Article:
In d20 (and most versions of D&D) the base roll is a d20 against a 10. Each number on a d20 can be expressed as 5% of a whole. Needing to roll a 10 or higher translates to 55% chance of success.
In World of Darkness the base roll might be a dice pool of four d10s against an average Defense of 2, which lowers the pool to 2d10. To get one success then would translate to 51% chance of success.
There is no average in GURPS since it's a point-buy system. Assuming a character with a DX of 10 and no combat skills, you can brawl without a skill but the character doesn't do as much damage, and the percentage chance to hit is 50%. But in GURPS your opponent can dodge the attack, and assuming a similarly unskilled character with a Dodge of 8, they have a 26% chance of evading that attack. Which means that an average character only has a 38% chance of successfully hitting another average character.
In Deadlands... forget it. It's too chaotic.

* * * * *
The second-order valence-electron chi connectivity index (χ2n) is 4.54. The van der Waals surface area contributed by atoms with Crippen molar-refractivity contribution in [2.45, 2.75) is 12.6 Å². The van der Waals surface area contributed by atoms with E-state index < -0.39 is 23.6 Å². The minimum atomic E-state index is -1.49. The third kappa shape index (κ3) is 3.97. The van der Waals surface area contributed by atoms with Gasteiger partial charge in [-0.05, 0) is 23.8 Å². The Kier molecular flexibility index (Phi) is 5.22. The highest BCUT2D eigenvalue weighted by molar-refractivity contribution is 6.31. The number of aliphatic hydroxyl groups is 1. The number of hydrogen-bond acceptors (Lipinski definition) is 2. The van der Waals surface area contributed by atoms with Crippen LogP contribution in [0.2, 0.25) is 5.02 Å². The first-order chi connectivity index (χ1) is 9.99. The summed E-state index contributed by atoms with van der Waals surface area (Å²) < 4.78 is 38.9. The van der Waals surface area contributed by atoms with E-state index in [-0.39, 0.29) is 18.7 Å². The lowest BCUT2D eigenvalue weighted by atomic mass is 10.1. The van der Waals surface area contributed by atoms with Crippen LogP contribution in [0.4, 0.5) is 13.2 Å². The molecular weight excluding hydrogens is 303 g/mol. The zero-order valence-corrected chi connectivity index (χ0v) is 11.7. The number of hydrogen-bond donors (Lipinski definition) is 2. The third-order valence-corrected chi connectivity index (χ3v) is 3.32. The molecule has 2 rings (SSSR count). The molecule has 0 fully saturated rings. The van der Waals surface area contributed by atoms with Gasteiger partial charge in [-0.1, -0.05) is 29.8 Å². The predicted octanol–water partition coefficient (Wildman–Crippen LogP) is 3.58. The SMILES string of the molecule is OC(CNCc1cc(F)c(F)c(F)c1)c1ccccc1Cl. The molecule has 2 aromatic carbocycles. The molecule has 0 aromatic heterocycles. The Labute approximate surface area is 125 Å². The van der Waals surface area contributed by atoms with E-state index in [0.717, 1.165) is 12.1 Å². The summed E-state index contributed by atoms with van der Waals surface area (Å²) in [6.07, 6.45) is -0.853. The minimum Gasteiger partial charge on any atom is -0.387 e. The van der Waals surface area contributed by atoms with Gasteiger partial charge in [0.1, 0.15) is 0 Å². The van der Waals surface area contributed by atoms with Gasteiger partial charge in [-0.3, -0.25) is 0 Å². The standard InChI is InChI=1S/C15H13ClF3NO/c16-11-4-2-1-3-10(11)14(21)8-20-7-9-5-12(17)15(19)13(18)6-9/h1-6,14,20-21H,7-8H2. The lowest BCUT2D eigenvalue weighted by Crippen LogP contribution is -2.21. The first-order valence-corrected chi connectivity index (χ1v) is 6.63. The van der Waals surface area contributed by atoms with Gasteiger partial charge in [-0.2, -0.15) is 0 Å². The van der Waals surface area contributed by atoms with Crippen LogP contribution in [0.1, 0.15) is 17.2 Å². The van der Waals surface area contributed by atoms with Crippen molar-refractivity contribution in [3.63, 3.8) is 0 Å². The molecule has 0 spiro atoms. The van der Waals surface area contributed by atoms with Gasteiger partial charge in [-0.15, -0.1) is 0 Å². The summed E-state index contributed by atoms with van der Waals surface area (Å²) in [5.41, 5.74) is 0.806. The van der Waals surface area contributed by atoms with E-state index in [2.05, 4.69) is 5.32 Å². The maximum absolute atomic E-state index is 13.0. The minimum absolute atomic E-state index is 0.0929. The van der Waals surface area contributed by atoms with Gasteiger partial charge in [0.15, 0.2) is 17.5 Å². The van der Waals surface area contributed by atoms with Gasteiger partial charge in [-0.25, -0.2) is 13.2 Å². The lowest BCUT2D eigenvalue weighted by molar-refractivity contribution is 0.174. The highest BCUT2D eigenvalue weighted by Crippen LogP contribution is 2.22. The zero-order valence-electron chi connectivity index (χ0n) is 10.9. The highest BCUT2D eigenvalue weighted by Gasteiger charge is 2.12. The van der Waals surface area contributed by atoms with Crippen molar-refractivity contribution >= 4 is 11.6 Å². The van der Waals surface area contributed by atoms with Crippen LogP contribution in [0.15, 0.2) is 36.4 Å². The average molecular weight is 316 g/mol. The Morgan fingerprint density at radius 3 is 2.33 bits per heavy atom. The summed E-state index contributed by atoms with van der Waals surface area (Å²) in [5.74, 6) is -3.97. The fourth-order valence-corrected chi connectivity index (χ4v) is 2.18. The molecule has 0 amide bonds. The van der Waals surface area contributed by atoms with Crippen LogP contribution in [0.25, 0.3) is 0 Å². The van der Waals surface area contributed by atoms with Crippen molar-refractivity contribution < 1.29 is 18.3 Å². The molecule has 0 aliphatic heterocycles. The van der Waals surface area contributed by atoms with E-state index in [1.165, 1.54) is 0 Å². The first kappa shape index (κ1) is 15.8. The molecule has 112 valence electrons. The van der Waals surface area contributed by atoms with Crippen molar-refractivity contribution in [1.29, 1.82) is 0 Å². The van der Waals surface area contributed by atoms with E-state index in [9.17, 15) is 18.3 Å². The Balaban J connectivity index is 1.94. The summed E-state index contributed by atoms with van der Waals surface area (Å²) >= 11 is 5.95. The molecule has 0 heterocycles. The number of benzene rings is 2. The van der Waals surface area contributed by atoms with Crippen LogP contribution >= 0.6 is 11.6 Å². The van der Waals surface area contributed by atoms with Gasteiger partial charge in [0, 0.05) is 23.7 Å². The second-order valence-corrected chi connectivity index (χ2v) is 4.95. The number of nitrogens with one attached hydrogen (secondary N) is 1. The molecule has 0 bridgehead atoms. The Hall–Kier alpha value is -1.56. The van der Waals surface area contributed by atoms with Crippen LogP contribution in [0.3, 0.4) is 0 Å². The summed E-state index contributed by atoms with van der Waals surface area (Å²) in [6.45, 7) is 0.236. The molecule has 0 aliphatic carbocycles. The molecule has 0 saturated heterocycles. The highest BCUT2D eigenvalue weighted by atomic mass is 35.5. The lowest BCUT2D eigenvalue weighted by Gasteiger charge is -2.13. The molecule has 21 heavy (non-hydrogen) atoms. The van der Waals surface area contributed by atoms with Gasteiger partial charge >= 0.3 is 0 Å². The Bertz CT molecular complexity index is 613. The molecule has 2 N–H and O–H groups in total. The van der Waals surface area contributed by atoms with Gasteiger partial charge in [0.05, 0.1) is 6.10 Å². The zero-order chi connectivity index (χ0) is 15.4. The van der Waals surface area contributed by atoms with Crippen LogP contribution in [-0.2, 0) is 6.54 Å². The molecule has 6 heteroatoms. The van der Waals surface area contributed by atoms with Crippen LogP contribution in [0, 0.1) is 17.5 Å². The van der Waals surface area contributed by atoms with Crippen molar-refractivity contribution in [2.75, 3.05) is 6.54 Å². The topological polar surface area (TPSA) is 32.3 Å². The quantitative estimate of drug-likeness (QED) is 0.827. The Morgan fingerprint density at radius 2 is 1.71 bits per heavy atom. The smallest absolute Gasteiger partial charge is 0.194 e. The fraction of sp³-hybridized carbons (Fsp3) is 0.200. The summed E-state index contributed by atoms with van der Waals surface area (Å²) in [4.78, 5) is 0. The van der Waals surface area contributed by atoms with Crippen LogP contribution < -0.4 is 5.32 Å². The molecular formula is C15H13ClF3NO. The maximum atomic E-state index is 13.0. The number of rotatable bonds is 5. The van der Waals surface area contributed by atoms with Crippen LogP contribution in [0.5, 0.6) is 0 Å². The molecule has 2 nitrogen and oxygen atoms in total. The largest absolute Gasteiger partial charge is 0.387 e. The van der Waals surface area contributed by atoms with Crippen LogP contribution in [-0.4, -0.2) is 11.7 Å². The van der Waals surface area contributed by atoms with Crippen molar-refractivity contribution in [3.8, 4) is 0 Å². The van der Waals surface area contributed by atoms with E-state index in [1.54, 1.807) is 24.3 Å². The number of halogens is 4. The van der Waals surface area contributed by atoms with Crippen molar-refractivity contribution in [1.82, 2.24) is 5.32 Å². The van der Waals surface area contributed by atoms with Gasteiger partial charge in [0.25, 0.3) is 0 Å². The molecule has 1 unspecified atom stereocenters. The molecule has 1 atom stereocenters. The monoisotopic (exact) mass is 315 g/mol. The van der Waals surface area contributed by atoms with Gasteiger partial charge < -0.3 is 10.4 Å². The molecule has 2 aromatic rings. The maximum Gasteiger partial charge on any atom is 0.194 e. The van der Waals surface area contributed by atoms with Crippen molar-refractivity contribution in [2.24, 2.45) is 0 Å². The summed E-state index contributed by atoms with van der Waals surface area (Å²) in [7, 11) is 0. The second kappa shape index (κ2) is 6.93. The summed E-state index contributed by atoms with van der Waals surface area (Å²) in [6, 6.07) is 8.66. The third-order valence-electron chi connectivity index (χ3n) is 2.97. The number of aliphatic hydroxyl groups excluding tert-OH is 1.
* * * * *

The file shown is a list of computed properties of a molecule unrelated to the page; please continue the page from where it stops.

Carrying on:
I've been tinkering a lot with 2d6 and 3d6 lately so just for fun, if you assume you need to roll 8 or higher on 2d6 the chance of success is 41%.
Extreme results have differing percentages as well. Assume you need to roll the highest number possible, and on a d20 it's a 5% chance, on 2d10 it's 1%, and on 3d6 it's less than 1%. On 2d6 it's 2.78%
Which then begs the question: Why don't people judge their games by the percentages? The more I crunch the numbers the more attractive 2d6 becomes to me. Yet most games, and probably most gamers too, shy away from using 2d6 because it's too plain or generic. There's a combat system waiting to be born out of 2d6 that nobody has adequately explored yet, or maybe they have and I've just never seen it.